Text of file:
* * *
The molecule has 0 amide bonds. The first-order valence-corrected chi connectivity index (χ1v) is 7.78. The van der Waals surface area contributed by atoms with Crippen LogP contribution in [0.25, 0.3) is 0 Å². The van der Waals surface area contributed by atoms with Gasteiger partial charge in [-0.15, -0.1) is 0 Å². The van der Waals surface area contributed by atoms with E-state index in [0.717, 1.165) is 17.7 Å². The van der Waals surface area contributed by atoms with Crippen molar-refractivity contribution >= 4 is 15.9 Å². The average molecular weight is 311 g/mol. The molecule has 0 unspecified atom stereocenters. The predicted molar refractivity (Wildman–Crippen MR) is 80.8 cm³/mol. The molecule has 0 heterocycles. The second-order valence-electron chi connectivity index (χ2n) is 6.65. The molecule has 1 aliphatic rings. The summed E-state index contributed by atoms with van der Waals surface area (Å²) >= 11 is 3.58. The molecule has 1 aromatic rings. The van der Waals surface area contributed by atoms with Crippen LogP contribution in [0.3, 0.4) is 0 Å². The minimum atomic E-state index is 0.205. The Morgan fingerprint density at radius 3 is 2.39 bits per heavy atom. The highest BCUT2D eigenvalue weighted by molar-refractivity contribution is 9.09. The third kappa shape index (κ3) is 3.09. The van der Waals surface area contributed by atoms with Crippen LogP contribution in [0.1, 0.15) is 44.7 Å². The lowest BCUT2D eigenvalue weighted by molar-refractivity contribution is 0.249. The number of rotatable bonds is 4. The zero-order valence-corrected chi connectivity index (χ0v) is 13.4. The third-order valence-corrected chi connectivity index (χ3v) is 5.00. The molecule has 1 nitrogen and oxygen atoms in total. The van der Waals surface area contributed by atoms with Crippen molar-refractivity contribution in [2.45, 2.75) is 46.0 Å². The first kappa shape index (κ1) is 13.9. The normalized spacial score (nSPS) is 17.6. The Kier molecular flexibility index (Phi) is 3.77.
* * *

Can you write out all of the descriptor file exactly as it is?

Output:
The molecule has 0 amide bonds. The first-order valence-corrected chi connectivity index (χ1v) is 7.78. The van der Waals surface area contributed by atoms with Crippen LogP contribution in [0.25, 0.3) is 0 Å². The van der Waals surface area contributed by atoms with Gasteiger partial charge in [-0.15, -0.1) is 0 Å². The van der Waals surface area contributed by atoms with E-state index in [0.717, 1.165) is 17.7 Å². The van der Waals surface area contributed by atoms with Crippen molar-refractivity contribution >= 4 is 15.9 Å². The average molecular weight is 311 g/mol. The molecule has 0 unspecified atom stereocenters. The predicted molar refractivity (Wildman–Crippen MR) is 80.8 cm³/mol. The molecule has 0 heterocycles. The second-order valence-electron chi connectivity index (χ2n) is 6.65. The molecule has 1 aliphatic rings. The summed E-state index contributed by atoms with van der Waals surface area (Å²) >= 11 is 3.58. The molecule has 1 aromatic rings. The van der Waals surface area contributed by atoms with Crippen LogP contribution in [0.3, 0.4) is 0 Å². The minimum atomic E-state index is 0.205. The Morgan fingerprint density at radius 3 is 2.39 bits per heavy atom. The highest BCUT2D eigenvalue weighted by molar-refractivity contribution is 9.09. The third kappa shape index (κ3) is 3.09. The van der Waals surface area contributed by atoms with Crippen LogP contribution in [0.1, 0.15) is 44.7 Å². The lowest BCUT2D eigenvalue weighted by molar-refractivity contribution is 0.249. The number of rotatable bonds is 4. The zero-order valence-corrected chi connectivity index (χ0v) is 13.4. The third-order valence-corrected chi connectivity index (χ3v) is 5.00. The molecule has 1 nitrogen and oxygen atoms in total. The van der Waals surface area contributed by atoms with Crippen molar-refractivity contribution in [2.45, 2.75) is 46.0 Å². The first kappa shape index (κ1) is 13.9. The normalized spacial score (nSPS) is 17.6. The Kier molecular flexibility index (Phi) is 3.77.